Vegetable Lo Mein
Makes 4 servings
Pack your dinner with vegetables using this American version of the classic Chinese dish.
- 1 (8-ounce) package udon noodles
- 3 tablespoons reduced-sodium soy sauce, divided
- 1 tablespoon rice vinegar
- 1 tablespoon plus 2 teaspoons arrowroot
- 8 ounces extra-firm tofu, pressed and cut into 1/4-inch slabs
- 1 cup vegetable broth, divided
- 3 tablespoons hoisin sauce
- 1/2 teaspoon chili puree with garlic
- 1 tablespoon grated fresh ginger
- 3 garlic cloves, minced
- 1 red bell pepper, thinly sliced
- 2 celery stalks, thinly sliced on a diagonal
- 1 cup broccoli florets
- 1 cup sugar snap peas
1. Cook the udon noodles according to package directions. Drain and set aside. In a large bowl, combine 2 tablespoons soy sauce, vinegar, and 2 teaspoons arrowroot. Mix well, add the tofu, and mix gently. Let stand for 15 minutes. Preheat oven to 375 F.
2. In a measuring cup, combine the remaining 1 tablespoon soy sauce, 1 tablespoon arrowroot, 1/2 cup broth, hoisin sauce, and chili puree. Mix well and set aside.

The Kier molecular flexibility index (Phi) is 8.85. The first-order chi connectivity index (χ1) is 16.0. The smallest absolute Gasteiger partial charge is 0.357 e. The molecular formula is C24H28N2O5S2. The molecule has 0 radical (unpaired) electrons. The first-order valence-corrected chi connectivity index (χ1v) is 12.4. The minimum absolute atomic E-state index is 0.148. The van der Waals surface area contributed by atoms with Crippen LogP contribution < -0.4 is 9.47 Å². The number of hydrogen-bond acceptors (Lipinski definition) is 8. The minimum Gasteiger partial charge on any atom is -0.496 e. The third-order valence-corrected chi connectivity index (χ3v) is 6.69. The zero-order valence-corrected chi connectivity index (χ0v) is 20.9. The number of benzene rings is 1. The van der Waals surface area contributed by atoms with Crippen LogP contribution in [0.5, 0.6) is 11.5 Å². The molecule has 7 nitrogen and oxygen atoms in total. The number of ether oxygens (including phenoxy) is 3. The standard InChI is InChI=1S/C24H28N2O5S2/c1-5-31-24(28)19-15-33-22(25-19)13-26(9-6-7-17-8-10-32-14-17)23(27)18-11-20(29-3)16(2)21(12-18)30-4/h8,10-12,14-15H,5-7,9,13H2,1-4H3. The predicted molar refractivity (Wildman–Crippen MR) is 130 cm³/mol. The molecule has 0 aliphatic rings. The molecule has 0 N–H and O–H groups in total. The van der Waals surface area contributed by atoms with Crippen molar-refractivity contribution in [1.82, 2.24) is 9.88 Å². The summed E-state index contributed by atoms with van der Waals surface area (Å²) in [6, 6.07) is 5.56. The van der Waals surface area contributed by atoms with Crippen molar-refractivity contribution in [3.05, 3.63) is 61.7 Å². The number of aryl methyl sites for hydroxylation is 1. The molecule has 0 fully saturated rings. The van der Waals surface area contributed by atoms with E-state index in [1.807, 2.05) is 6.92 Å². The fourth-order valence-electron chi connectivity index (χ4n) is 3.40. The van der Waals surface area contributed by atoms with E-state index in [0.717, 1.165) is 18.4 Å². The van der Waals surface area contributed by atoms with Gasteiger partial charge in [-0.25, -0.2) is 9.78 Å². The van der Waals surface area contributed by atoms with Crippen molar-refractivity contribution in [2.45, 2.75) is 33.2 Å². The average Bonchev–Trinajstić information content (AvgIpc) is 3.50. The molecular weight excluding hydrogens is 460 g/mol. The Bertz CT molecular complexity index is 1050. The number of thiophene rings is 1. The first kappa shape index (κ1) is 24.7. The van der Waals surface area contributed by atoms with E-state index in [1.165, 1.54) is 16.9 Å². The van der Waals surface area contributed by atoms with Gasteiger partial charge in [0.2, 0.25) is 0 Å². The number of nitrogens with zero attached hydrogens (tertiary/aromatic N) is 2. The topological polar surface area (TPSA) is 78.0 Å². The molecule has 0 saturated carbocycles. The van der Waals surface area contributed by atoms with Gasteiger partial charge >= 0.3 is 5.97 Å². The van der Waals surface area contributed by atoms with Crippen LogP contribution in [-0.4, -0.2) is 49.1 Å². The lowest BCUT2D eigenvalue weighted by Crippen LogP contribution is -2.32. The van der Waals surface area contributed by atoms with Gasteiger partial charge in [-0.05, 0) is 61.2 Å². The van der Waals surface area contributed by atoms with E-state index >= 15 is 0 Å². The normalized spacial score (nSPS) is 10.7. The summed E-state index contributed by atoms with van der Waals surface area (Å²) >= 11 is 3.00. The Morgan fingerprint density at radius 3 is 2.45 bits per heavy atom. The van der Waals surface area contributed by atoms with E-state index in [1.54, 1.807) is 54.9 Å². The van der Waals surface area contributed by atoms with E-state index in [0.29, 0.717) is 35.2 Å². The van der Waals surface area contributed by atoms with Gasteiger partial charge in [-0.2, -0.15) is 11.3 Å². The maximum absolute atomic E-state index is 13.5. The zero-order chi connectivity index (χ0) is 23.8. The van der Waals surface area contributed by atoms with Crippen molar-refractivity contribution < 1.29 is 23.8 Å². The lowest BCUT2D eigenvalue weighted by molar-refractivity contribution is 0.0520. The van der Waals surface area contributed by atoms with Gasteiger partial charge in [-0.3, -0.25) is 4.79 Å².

3. Place tofu on a baking sheet. Bake until light brown, about 30 minutes, turning once. Remove tofu and set aside.
4. Heat 1/4 cup broth in the wok. Add the ginger and garlic and stir-fry for 30 seconds. Add the bell pepper, celery, and broccoli. Stir-fry for 1 minute. Pour in the remaining 1/4 cup broth, cover and steam vegetables for 2 to 3 minutes. Add the sugar snap peas, cover, and steam for 1 to 2 minutes. Add the tofu and stir-fry for 1 minute. Pour in the sauce and turn to coat the tofu and vegetables. Add the cooked udon noodles and turn to cover the noodles with sauce.
Calories: 314; Fat: 4.8 g; Saturated Fat: 0.6 g; Calories from Fat: 12.8%; Cholesterol: 0 mg; Protein: 16.1 g; Carbohydrate: 56.8 g; Sugar: 62 g; Fiber: 6.8 g; Sodium: 873 mg; Calcium: 160 mg; Iron: 3.7 mg; Vitamin C: 72.3 mg; Beta-Carotene: 850 mcg; Vitamin E: 1.5 mg
Source: The Get Healthy, Go Vegan Cookbook, by Neal Barnard, M.D.; Recipe by Robyn Webb
Studies show people who eat the most cruciferous vegetables, like broccoli, reduce their risk of colorectal cancer by 18 percent.
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